‘Bizarre side hustle’ during a Pandemic

Austin Peay State University alumni Cassidy Graves. (APSU)

Austin Peay State University alumni Cassidy Graves. (APSU)

For close to three years, she worked to hone her skills and after her graduation, she landed a prestigious position at Disney World in Florida, where she worked in recruitment marketing. After spending two years at one of her dream jobs, she returned back to her home in Tennessee. Shortly after, she was hired at Regal Entertainment Group.

But after four short months, Graves was furloughed until further notice due to the COVID-19 Coronavirus pandemic.

During the first few weeks of unsettling times, Graves went back to what she knew — social media.

 


 

“When I first got my job at Regal, I had around 160 thousand followers and it grew to around 300,000 by the time quarantine began,” she said.

After just a brief period of creating video content for the app, she jumped to 1 million followers and has steadily increased in popularity over the past several months.

“I’ve been able to make the most of my time while being furloughed, that’s for sure. I’ve been able to find this kind of bizarre side hustle of yodeling on the internet. It’s just very strange to say.”

‘You have to deal with the bad to get to the good’

But that strange side gig brought about new opportunities that seemed unimaginable prior to the engagement she found within this relatively new platform.

“There have been a lot of really great upsides to being on TikTok,” Graves said. “First of all, I would not have a career in music if I had never posted that video. I wouldn’t have even had a shot at a career in music. But you have to deal with the bad in order to get to the good. And there’s been so much good to come from it.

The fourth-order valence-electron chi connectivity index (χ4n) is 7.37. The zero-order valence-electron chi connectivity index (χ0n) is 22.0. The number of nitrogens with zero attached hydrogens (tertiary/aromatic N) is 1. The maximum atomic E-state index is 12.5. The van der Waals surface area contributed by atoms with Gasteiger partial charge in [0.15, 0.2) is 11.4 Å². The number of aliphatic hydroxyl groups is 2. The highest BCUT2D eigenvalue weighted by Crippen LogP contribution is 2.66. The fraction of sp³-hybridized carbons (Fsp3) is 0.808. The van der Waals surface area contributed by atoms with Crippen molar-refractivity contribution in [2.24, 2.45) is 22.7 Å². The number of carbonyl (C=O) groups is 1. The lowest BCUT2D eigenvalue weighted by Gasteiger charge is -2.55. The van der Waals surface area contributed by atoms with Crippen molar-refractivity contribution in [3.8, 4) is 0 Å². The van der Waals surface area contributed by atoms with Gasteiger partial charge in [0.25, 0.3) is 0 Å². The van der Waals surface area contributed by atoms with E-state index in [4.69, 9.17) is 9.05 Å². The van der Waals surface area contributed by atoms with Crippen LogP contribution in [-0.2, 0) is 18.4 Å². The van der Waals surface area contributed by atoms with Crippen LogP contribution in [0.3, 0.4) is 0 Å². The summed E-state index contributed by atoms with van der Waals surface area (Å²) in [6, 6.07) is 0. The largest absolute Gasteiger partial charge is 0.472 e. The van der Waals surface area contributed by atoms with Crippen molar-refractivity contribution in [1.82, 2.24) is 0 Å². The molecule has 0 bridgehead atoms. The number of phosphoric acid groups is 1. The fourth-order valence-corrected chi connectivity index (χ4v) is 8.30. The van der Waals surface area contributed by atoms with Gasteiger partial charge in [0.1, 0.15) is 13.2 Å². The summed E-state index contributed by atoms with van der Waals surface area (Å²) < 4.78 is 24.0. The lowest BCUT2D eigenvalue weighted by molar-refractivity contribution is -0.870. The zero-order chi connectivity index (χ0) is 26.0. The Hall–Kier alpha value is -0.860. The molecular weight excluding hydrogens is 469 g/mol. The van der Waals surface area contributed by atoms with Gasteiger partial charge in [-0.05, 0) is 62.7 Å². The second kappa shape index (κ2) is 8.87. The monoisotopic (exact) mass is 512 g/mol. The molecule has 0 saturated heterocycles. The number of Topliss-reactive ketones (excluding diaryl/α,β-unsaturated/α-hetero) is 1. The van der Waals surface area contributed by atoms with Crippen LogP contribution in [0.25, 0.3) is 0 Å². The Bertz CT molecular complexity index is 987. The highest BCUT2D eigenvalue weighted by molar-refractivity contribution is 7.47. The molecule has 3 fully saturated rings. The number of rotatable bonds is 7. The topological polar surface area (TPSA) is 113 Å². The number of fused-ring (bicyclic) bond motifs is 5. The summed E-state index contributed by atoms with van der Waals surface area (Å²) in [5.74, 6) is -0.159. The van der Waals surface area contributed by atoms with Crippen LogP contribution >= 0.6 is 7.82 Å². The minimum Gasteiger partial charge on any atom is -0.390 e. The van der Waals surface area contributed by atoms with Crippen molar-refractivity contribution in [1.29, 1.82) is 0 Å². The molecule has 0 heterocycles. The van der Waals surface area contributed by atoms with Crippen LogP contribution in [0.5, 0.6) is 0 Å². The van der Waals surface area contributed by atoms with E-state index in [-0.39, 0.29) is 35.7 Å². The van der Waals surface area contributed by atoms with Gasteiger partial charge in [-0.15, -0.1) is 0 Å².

“I think as you get older, you kind of realize that this [music] is an unrealistic career goal, there’s no way I’m going to be able to make a career out of music,” she added. “It was more of a hobby as I got older, and I never thought I would pursue that really because social media has kind of always been ‘my thing’ professionally.”

And now Graves is producing her first single. Aside from that, she is also partnering with brands and companies because of her exposure on social media.

“I partnered with a brewery that’s based out of Virginia and I did ‘yodel-grams’ where I would yodel on doorsteps and at restaurants while they did socially distanced beer deliveries for Oktoberfest in the Washington, D.C., and Richmond areas,” she said. “That was a lot of fun.”

Although she is furloughed from her full-time job, to which she plans on returning, she now dedicates substantial time to creating content with the hopes of sharing her vocal skills and invoking laughter in her audience. Even when she does return to her previous employer, she fully intends on continuing to generate videos for her followers.

“It’s definitely something that I want to learn how to balance,” Graves said. “I think at this point where I have 1.4 million followers, I’m just so engaged in that world. I can’t just stop.”

To learn more

To see Cassidy Graves’ TikTok page, click here.